This is a bowl. It was designed by Aino Aalto and manufactured by Karhula-Iittala Glassworks. It is dated 1932 and we acquired it in 2008. Its medium is pressed glass. It is a part of the Product Design and Decorative Arts department.
Although less well known than her husband, architect and designer Alvar Aalto, Aino Marsio Aalto was a highly talented modern designer in her own right. She received her architecture degree in 1920 from what is now the Helsinki University of Technology, after which she worked for architect Oiva Kallio. In 1923, she joined Alvar Aalto’s practice and, in 1924, they married. In 1935, the Aaltos, together with art historian Nils-Gustav Hahl and the Finnish industrialists Harry and Maire Gullichsen, established the firm Artek to produce and distribute Aalto’s bentwood furniture. Aino Aalto was Managing Director of the firm from 1941 until her death in 1949. A versatile designer, she specialized in interior design but was also active in textiles and ceramics and showed a particular affinity for glass, whether working independently or collaborating with Aalto. She worked as a freelance designer for the Karhula-Iittala Glassworks from 1932 onward.
This bowl is part of the Bölgeblick series, which included a pitcher, tumbler, sugar bowl, creamer, plates, and large bowls. The concentric rings represent the ripples that appear on a body of water’s surface after a pebble has been thrown in. Aalto designed the series as her entry in Karhula-Iittala’s 1932 competition, which was held to promote modern design for art glass and utilitarian wares that were practical and affordable—concerns of particular social and economic consequence in the years following the Great Depression. Aalto’s pressed-glass Bölgeblick pieces were intended as standard everyday ware for the Finnish domestic market. Inexpensive and strong, the thick, stepped bodies were not only durable but also practical from a production standpoint as they were designed for standardized mass production using a mold; the simple circular forms with their horizontal ribs hid imperfections in the lower quality glass employed for such utilitarian goods. The series was available in clear, amber, blue, green, and smoky gray glass.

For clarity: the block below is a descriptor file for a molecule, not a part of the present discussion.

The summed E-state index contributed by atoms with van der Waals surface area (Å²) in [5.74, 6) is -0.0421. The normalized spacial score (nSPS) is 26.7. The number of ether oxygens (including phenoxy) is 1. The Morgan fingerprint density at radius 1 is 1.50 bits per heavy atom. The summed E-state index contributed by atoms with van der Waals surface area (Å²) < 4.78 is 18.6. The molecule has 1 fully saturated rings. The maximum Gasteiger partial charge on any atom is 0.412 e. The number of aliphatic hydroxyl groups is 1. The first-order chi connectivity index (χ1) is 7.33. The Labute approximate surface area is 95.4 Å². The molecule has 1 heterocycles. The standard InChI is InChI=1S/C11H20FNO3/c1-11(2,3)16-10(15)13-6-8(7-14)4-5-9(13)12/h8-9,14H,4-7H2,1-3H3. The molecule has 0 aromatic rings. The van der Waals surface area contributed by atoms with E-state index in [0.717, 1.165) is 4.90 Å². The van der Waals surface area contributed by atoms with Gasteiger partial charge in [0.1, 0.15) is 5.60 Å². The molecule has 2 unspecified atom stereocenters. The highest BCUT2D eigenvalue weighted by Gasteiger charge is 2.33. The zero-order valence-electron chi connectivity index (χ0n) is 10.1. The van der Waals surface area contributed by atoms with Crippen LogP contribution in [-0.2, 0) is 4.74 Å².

Praised by critics for its aesthetic simplicity, the series won second prize in the pressed-glass category in the Karhula-Iittala competition. Aalto’s design marked a breakthrough for functionalism in the Finnish glass industry. Bölgeblick went on to win the gold medal at the Milan Triennial in 1936 and was produced well into the 1950s. It was brought back into production by Iittala in the 1980s and is still available today.
The impact and influence of Finnish glass design from the 1930s onward is critical in the history of modern international glass design. Although the museum is fortunate to have an example of Alvar Aalto’s Savoy vase (1936), other Finnish works in the collection are from the postwar period, including three examples of Bölgeblick produced in the 1980s, all in translucent, colorless glass. The regular surfaces of the later production wares do not have the air bubbles and irregularities of the early production example offered here. Bölgeblick wares of this early period are rare, and the color and size of this bowl are particularly so. This bowl represents Aino Aalto’s design concept as an individual, and would add work by an important female designer to the museum’s collection.
This object was
It is credited
Gift of Peter Sederholm.
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Its dimensions are
H x diam.: 8.9 x 28.3 cm (3 1/2 x 11 1/8 in.)
Cite this object as
Bölgeblick Bowl; Designed by Aino Aalto (Finnish, 1894–1949); Finland; pressed glass; H x diam.: 8.9 x 28.3 cm (3 1/2 x 11 1/8 in.); Gift of Peter Sederholm; 2008-39-1